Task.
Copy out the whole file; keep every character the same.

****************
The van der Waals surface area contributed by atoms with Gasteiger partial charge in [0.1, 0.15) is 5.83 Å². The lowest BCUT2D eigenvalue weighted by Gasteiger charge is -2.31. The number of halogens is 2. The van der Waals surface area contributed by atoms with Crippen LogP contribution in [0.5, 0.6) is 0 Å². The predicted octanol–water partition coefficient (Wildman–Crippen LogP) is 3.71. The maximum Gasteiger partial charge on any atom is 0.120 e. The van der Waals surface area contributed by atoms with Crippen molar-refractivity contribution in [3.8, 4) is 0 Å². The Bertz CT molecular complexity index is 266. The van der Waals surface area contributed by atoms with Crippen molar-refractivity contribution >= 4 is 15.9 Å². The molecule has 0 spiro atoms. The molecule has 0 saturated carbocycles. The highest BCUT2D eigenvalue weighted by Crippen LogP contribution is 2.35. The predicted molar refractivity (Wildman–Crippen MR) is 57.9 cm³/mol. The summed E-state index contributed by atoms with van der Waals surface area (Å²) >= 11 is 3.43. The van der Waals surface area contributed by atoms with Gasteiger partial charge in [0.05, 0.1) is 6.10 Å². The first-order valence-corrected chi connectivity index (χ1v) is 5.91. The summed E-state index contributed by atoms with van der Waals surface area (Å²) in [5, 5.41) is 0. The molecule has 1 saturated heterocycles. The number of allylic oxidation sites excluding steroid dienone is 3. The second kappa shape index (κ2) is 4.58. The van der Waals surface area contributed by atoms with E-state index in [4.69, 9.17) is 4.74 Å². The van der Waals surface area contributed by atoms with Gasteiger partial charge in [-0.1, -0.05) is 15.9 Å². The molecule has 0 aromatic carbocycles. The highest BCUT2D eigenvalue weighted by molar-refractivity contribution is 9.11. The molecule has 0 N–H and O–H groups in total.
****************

The van der Waals surface area contributed by atoms with Gasteiger partial charge in [0.1, 0.15) is 5.83 Å². The lowest BCUT2D eigenvalue weighted by Gasteiger charge is -2.31. The number of halogens is 2. The van der Waals surface area contributed by atoms with Crippen LogP contribution in [0.5, 0.6) is 0 Å². The predicted octanol–water partition coefficient (Wildman–Crippen LogP) is 3.71. The maximum Gasteiger partial charge on any atom is 0.120 e. The van der Waals surface area contributed by atoms with Crippen molar-refractivity contribution in [3.8, 4) is 0 Å². The Bertz CT molecular complexity index is 266. The van der Waals surface area contributed by atoms with Crippen molar-refractivity contribution >= 4 is 15.9 Å². The molecule has 0 spiro atoms. The molecule has 0 saturated carbocycles. The highest BCUT2D eigenvalue weighted by Crippen LogP contribution is 2.35. The predicted molar refractivity (Wildman–Crippen MR) is 57.9 cm³/mol. The summed E-state index contributed by atoms with van der Waals surface area (Å²) >= 11 is 3.43. The van der Waals surface area contributed by atoms with Gasteiger partial charge in [0.05, 0.1) is 6.10 Å². The first-order valence-corrected chi connectivity index (χ1v) is 5.91. The summed E-state index contributed by atoms with van der Waals surface area (Å²) in [5, 5.41) is 0. The molecule has 1 saturated heterocycles. The number of allylic oxidation sites excluding steroid dienone is 3. The second kappa shape index (κ2) is 4.58. The van der Waals surface area contributed by atoms with E-state index in [4.69, 9.17) is 4.74 Å². The van der Waals surface area contributed by atoms with Gasteiger partial charge in [-0.1, -0.05) is 15.9 Å². The molecule has 0 aromatic carbocycles. The highest BCUT2D eigenvalue weighted by molar-refractivity contribution is 9.11. The molecule has 0 N–H and O–H groups in total.